MACE CASE: Behaviour of Opposition MPs defied Speaker’s orders – Jones admits in court


Opposition Chief Whip Christopher Jones, while being cross-examined by Attorney General Anil Nandlall SC, admitted that Opposition Members of Parliament (MPs) were in defiance of the Speaker of the National Assembly when they behaved disorderly to block the passage of the Natural Resource Fund (NRF) Bill.

Jones, along with trade unionist Norris Witter, moved to the High Court contending that the Bill was not legally passed and as such, could not become law.

Jones and Witter are asking the court to grant a declaration that the holding and or continuation of proceedings of the National Assembly on the day in question with the use of a replacement Mace without any approved motion to do so, is ultra vires the Constitution.

The parties are also seeking to have funds which were taken or distributed from the NRF to be replenished.

Christopher Jones takes the oath as a Member of Parliament [Photo; DPI/September 1, 2020]
On Wednesday, as the hearing continued before Justice Navindra Singh, the Attorney General questioned Jones about events that unfolded on December 29, 2021, as the government sought to pass the new NRF Bill.

Jones was asked whether he recalled the date in question when Opposition MPs protested in the House as the Bill was about to be voted on and passed. He was also asked about their attempts to prevent the passage of the Bill by their shouting and blowing of whistles.

Jones responded in the affirmative and was further grilled on whether that behaviour was in defiance of the Speaker Manzoor Nadir.

He admitted that the behaviour contravened the Parliamentary Standing Orders.  Jones added that all of the MPs, with the exception of Khemraj Ramjattan, were out of their seats during the protest.

Jones also agreed that the Parliamentarians did not receive permission from the Speaker to be out of their seats.

The Opposition Chief Whip acknowledged that as a result of this behaviour, the Speaker was forced to delay the House’s proceedings for some time that day.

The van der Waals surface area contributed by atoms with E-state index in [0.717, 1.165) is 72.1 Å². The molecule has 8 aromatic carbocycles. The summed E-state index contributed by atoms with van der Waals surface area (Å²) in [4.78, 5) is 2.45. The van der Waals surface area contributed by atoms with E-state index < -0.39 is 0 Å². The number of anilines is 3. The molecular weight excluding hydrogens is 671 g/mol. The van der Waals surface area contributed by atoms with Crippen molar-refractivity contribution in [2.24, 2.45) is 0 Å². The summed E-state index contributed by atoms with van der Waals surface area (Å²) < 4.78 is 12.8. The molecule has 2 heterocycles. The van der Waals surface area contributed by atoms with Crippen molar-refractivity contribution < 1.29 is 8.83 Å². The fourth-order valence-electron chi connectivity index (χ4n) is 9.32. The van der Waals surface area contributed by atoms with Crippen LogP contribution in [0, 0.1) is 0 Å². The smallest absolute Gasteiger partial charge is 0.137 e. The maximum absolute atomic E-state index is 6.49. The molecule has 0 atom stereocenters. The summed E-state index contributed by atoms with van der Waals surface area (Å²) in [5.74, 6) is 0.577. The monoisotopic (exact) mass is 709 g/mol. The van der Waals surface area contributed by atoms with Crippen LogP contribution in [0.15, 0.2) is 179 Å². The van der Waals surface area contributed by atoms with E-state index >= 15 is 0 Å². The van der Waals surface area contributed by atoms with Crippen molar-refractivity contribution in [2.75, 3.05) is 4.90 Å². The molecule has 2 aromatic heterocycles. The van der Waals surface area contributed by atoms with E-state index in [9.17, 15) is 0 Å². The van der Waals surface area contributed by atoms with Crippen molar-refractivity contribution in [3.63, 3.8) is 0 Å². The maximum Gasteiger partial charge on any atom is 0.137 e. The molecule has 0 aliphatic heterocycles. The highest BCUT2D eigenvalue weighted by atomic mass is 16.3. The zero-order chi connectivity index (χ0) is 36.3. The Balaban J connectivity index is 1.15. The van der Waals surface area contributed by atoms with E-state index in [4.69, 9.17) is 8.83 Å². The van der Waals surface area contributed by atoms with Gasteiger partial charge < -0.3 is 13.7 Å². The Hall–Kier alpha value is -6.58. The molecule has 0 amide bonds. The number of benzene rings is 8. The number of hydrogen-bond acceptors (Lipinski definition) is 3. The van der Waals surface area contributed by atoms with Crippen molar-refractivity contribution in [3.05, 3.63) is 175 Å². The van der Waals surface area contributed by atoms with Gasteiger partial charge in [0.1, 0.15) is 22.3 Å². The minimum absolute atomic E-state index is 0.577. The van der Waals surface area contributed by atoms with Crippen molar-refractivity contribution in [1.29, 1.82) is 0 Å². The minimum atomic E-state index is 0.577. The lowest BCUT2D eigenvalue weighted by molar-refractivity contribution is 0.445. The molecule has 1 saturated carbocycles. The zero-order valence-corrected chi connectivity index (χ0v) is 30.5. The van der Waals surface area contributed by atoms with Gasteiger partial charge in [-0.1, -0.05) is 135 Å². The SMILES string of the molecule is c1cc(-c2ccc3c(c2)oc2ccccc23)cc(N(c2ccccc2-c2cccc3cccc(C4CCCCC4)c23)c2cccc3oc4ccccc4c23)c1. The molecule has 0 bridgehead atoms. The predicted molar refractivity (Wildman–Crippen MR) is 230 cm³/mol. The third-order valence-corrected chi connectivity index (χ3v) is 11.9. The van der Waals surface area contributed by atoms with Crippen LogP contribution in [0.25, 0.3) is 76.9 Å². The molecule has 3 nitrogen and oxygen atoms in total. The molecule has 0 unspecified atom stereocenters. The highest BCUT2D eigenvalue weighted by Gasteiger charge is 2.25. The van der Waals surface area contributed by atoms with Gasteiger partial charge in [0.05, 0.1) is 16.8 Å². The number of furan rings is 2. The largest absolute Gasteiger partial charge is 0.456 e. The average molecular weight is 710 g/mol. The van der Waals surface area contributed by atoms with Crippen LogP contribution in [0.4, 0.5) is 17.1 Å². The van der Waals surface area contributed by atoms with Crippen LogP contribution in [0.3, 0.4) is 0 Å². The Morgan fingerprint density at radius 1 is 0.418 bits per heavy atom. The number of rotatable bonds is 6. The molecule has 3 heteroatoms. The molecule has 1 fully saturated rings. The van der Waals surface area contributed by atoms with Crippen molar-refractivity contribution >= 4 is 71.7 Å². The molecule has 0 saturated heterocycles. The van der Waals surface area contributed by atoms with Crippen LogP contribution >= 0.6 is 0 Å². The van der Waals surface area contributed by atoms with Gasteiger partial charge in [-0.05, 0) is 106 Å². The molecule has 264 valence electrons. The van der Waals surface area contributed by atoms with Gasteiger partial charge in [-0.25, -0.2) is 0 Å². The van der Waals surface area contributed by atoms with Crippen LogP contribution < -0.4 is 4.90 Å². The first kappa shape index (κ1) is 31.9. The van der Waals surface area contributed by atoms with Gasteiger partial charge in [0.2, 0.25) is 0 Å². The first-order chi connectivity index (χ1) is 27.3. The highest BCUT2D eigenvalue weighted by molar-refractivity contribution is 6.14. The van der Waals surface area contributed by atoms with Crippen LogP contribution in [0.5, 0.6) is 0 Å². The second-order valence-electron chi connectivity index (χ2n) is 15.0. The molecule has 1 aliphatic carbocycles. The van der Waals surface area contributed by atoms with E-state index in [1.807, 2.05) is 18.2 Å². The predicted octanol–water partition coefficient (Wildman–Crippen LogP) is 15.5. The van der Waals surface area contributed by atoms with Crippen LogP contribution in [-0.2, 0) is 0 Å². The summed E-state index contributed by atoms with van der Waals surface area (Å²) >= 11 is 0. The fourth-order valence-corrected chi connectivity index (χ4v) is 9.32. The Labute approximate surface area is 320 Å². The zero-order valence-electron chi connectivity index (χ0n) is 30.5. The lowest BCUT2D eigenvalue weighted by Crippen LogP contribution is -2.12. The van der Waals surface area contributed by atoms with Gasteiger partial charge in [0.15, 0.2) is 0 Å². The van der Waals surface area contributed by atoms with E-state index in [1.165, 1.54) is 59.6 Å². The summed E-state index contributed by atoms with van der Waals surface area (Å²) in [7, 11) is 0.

Coincidentally, when questioned by Nandlall about the attempt by Opposition MPs to steal the Speaker’s mace, Jones said that he remembers the incident but not who the MPs were.

The AG further asked Jones if he remembers his party members playing “tug of war” with the Speaker’s mace.

However, Jones said that the altercation was out of his view but recalls seeing “media clips” on social media.

Nandlall will continue his examination of Jones on December 9.

During Wednesday’s hearing, one of the applicant’s attorneys, Selwyn Pieters, made a preliminary application for Justice Singh to remove himself from the case.

According to Pieters, the Judge was “biased” towards him and so, his client did not have confidence in having a fair trial.  He argued that on Tuesday while in the Judge’s chambers, Justice Singh refused to shake his hands which showed his hostility towards him.

Pieters claimed that Singh behaved hostile towards him by not letting him appear virtually for previous hearings of the case which, he said, led him to venture to appear physically.

The Judge inquired from Pieters if he had made an application to the High Court to be heard via zoom since the case was being heard in person.

To this, Pieters told the court that he had contacted the Judge’s clerk.

Justice Singh told Pieters that he did not follow the proper court procedure and that his “logic seems difficult” to follow.

1 Comment
  1. Derk says

    This incident is well photographed and will remain in the annals of the parliament of Guyana, Guyanese and international viewers.
    Therefore, this means that those who profess to be ‘clean’ and yet supported this activity should be exposed because these individuals present themselves on other media platforms as puritans.

Leave A Reply

Your email address will not be published.